- Eat small, frequent meals to prevent abdominal pain and distress
- Stay away from high FODMAP foods, fatty foods, spicy food, and food that is high in amines
- Eat fresh, whole foods and avoid processed, highly salted foods
- Get some exercise every day, even if it is only for a short while, for something is better than nothing
- Refrain from alcohol use
- Be tested for vitamin deficiencies and take vitamin supplements to treat these deficiencies and also take probiotics to aid in digestion
- Make sure to seek emotional support to prevent depression and isolation
Finally, Pynchon writes something that I think is incredibly profound when considering how to proceed with cancer. Callisto chooses to face the ever increasing chaos in his environment alone. He calls the shots and when things around seem to spiral out of control, he fails to take any action. We cannot do this cancer thing alone. We need those around us to help keep us going forward. Pynchon writes that life (specifically married life) is:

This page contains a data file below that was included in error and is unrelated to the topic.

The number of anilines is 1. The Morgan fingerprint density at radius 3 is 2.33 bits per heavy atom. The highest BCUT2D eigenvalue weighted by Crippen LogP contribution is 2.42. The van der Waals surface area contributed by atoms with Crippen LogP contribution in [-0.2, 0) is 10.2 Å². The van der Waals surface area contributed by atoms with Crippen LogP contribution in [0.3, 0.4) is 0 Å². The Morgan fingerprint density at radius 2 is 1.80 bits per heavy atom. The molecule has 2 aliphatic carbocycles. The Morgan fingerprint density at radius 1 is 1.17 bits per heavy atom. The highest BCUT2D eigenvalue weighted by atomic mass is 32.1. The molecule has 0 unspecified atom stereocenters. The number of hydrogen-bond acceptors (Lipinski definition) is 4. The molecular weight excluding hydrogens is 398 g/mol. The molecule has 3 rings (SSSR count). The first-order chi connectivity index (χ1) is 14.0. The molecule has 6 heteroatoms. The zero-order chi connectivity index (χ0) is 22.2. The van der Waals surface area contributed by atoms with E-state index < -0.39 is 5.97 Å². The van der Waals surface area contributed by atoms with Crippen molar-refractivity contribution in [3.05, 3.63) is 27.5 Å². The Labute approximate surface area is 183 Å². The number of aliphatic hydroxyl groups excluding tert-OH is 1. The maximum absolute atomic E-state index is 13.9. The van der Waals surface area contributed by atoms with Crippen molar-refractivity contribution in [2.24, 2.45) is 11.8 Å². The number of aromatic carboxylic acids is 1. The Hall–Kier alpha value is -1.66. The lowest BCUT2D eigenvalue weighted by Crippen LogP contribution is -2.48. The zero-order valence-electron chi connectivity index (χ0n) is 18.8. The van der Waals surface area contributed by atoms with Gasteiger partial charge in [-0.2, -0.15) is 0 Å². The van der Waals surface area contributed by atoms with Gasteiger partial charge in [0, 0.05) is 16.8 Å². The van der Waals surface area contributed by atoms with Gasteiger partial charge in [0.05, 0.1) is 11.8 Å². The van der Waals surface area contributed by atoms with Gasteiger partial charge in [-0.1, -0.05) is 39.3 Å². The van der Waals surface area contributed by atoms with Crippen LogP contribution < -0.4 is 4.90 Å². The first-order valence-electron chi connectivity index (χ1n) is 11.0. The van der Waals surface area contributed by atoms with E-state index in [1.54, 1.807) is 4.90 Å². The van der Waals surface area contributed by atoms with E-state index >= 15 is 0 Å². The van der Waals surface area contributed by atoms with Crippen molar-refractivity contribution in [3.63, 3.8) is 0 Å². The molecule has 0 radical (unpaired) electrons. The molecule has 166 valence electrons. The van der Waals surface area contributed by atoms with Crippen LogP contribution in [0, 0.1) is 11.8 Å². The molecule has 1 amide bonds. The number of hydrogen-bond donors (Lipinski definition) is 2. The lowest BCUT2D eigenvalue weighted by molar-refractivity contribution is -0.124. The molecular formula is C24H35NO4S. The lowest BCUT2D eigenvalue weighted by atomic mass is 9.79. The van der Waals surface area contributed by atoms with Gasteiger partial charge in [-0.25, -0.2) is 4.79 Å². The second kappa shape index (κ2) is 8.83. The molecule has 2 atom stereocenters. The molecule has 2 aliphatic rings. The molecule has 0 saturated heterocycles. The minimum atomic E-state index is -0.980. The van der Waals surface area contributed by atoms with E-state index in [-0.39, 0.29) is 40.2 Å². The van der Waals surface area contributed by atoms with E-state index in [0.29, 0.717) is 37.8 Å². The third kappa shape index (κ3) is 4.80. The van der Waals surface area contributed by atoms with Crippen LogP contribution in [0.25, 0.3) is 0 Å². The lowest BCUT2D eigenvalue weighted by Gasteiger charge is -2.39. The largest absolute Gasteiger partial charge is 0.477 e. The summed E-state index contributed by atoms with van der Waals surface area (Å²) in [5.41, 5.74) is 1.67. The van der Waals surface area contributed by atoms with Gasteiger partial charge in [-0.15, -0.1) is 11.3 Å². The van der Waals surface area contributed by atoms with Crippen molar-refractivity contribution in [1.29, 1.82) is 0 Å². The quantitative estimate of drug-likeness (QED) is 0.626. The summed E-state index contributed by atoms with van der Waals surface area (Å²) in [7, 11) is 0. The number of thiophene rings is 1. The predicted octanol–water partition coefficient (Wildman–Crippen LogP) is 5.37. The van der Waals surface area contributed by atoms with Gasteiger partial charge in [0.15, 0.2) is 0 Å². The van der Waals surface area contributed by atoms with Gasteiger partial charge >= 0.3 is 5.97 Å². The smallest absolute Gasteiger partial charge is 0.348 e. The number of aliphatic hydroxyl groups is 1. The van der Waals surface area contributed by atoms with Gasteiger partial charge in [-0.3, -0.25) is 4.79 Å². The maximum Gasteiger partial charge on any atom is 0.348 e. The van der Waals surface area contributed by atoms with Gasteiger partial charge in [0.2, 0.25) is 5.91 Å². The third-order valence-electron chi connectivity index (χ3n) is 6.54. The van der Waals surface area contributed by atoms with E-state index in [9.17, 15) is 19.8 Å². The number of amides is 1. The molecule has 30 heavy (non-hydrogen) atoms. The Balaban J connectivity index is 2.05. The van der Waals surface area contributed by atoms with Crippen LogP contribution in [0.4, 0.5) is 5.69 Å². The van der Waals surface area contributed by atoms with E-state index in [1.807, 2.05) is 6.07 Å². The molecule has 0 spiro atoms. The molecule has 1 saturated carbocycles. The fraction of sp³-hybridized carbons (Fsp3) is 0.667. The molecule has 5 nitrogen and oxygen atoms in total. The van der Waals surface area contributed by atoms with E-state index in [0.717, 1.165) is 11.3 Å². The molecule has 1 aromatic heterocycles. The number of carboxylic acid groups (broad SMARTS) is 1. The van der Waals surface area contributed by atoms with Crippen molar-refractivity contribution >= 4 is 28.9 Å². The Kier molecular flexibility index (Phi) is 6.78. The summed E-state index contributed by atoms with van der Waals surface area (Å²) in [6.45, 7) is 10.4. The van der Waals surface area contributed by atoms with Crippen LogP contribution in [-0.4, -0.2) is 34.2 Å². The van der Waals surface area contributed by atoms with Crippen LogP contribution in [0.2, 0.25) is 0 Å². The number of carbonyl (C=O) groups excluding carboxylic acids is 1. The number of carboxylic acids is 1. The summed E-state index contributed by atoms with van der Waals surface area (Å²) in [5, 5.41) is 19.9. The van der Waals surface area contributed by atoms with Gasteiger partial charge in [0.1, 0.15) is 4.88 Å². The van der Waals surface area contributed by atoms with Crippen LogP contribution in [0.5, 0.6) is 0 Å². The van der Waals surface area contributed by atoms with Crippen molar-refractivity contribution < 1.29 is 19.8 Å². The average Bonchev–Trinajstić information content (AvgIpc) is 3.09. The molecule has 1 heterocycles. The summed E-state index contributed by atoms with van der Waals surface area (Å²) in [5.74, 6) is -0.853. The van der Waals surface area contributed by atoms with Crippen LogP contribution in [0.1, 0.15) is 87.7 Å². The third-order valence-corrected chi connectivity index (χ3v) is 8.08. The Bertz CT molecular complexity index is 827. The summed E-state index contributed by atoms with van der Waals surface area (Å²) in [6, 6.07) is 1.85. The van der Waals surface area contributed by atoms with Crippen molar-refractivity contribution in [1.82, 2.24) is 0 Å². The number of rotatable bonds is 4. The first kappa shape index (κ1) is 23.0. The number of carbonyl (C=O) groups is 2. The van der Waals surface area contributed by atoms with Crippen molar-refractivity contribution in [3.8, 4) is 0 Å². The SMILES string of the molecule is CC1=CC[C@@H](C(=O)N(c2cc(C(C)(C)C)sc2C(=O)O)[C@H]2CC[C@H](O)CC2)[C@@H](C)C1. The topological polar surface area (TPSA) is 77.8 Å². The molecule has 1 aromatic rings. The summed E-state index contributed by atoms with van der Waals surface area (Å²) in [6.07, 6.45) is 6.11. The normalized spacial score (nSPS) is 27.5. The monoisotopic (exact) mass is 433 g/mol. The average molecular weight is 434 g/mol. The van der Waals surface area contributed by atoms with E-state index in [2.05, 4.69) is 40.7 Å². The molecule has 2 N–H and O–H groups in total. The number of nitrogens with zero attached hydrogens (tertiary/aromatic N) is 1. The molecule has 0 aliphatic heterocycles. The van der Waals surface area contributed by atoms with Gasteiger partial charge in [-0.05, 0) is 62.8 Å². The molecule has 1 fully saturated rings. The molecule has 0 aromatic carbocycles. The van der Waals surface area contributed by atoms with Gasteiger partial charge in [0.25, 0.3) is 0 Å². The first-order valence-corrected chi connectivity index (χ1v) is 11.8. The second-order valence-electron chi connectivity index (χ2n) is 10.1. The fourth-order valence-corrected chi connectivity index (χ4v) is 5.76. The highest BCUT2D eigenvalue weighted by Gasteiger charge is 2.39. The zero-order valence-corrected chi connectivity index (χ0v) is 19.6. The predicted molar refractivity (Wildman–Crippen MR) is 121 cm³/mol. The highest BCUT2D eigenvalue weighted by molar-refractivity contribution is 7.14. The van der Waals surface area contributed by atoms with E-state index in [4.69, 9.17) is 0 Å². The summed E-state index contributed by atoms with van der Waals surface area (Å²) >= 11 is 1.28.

“…founded on compromise. You never run at top efficiency, usually all you have is a minimum basis for a workable thing. I believe the phrase is togetherness” (2724).
Togetherness. The key ingredient to successfully navigating life with cancer. We can do all we can or we can sit back and watch life slowly run us over, but the one thing that will always keep us going is being together with others. We need to be actively engaged in our environment and in community with others. Those others can be our family, friends, or members of a support group, church, or other community group. We need people actively feeding into our lives and we need to be actively feeding into others. We cannot successfully navigate this thing called life alone. Think of Meatball and all those he positively affected despite the chaos. Even though we have so much chaos going on internally, we should never cease to be a force to be reckoned with externally. We can be a Callisto or a Meatball, the choice is ever before us, what will the answer be?
Pynchon, Thomas. “Entropy.” The Norton Anthology of American Literature Shorter Seventh Edition. Nina Baym Ed. New York: Norton. 2719-2728. 2008. Print.